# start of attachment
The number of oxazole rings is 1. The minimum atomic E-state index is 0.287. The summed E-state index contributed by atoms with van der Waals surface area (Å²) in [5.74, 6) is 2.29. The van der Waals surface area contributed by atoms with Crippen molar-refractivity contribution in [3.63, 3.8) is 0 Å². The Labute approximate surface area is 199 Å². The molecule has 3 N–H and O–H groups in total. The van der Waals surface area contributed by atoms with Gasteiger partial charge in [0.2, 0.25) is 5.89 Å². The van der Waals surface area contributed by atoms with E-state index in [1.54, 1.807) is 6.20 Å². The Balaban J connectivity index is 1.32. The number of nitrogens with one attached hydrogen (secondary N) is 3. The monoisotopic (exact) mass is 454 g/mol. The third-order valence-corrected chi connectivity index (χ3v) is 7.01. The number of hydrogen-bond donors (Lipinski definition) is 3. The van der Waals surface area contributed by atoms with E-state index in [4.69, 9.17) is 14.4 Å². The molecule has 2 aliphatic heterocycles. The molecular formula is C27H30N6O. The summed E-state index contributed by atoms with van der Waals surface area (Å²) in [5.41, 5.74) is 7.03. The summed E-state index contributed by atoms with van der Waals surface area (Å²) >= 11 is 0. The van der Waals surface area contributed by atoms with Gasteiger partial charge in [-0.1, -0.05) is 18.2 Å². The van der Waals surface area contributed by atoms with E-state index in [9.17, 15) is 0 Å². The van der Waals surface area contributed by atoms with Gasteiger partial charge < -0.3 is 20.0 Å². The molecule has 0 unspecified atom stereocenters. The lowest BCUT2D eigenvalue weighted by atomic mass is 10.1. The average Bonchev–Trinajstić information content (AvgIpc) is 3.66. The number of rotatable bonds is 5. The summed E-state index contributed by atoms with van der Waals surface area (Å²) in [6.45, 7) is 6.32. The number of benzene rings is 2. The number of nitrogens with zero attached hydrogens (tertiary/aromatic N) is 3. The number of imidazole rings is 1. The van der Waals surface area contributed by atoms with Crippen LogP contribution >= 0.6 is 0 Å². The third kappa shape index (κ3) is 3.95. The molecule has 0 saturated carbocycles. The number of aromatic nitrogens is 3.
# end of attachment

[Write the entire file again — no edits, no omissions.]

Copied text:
The number of oxazole rings is 1. The minimum atomic E-state index is 0.287. The summed E-state index contributed by atoms with van der Waals surface area (Å²) in [5.74, 6) is 2.29. The van der Waals surface area contributed by atoms with Crippen molar-refractivity contribution in [3.63, 3.8) is 0 Å². The Labute approximate surface area is 199 Å². The molecule has 3 N–H and O–H groups in total. The van der Waals surface area contributed by atoms with Gasteiger partial charge in [0.2, 0.25) is 5.89 Å². The van der Waals surface area contributed by atoms with E-state index in [1.54, 1.807) is 6.20 Å². The Balaban J connectivity index is 1.32. The number of nitrogens with one attached hydrogen (secondary N) is 3. The monoisotopic (exact) mass is 454 g/mol. The third-order valence-corrected chi connectivity index (χ3v) is 7.01. The number of hydrogen-bond donors (Lipinski definition) is 3. The van der Waals surface area contributed by atoms with E-state index in [4.69, 9.17) is 14.4 Å². The molecule has 2 aliphatic heterocycles. The molecular formula is C27H30N6O. The summed E-state index contributed by atoms with van der Waals surface area (Å²) in [5.41, 5.74) is 7.03. The summed E-state index contributed by atoms with van der Waals surface area (Å²) >= 11 is 0. The van der Waals surface area contributed by atoms with Gasteiger partial charge in [-0.1, -0.05) is 18.2 Å². The van der Waals surface area contributed by atoms with E-state index in [9.17, 15) is 0 Å². The van der Waals surface area contributed by atoms with Gasteiger partial charge < -0.3 is 20.0 Å². The molecule has 0 unspecified atom stereocenters. The lowest BCUT2D eigenvalue weighted by atomic mass is 10.1. The average Bonchev–Trinajstić information content (AvgIpc) is 3.66. The number of rotatable bonds is 5. The summed E-state index contributed by atoms with van der Waals surface area (Å²) in [6.45, 7) is 6.32. The number of benzene rings is 2. The number of nitrogens with zero attached hydrogens (tertiary/aromatic N) is 3. The number of imidazole rings is 1. The van der Waals surface area contributed by atoms with Crippen LogP contribution >= 0.6 is 0 Å². The third kappa shape index (κ3) is 3.95. The molecule has 0 saturated carbocycles. The number of aromatic nitrogens is 3.